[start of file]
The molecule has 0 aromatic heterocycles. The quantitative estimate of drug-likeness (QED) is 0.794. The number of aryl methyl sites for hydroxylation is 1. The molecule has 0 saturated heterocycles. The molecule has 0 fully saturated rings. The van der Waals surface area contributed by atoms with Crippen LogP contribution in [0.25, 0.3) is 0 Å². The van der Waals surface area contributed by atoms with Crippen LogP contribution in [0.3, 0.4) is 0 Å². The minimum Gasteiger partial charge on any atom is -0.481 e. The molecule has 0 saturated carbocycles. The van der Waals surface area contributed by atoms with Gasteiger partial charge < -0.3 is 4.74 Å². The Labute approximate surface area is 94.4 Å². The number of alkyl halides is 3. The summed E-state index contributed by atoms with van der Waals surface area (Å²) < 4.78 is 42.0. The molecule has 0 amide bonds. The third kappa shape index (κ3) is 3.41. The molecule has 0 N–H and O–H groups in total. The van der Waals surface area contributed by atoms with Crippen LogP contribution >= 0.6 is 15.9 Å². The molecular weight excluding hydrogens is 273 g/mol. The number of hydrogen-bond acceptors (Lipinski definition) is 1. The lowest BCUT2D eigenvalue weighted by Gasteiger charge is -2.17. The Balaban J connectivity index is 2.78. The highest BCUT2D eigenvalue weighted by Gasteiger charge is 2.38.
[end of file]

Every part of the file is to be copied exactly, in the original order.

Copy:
The molecule has 0 aromatic heterocycles. The quantitative estimate of drug-likeness (QED) is 0.794. The number of aryl methyl sites for hydroxylation is 1. The molecule has 0 saturated heterocycles. The molecule has 0 fully saturated rings. The van der Waals surface area contributed by atoms with Crippen LogP contribution in [0.25, 0.3) is 0 Å². The van der Waals surface area contributed by atoms with Crippen LogP contribution in [0.3, 0.4) is 0 Å². The minimum Gasteiger partial charge on any atom is -0.481 e. The molecule has 0 saturated carbocycles. The van der Waals surface area contributed by atoms with Gasteiger partial charge < -0.3 is 4.74 Å². The Labute approximate surface area is 94.4 Å². The number of alkyl halides is 3. The summed E-state index contributed by atoms with van der Waals surface area (Å²) < 4.78 is 42.0. The molecule has 0 amide bonds. The third kappa shape index (κ3) is 3.41. The molecule has 0 N–H and O–H groups in total. The van der Waals surface area contributed by atoms with Crippen LogP contribution >= 0.6 is 15.9 Å². The molecular weight excluding hydrogens is 273 g/mol. The number of hydrogen-bond acceptors (Lipinski definition) is 1. The lowest BCUT2D eigenvalue weighted by Gasteiger charge is -2.17. The Balaban J connectivity index is 2.78. The highest BCUT2D eigenvalue weighted by Gasteiger charge is 2.38.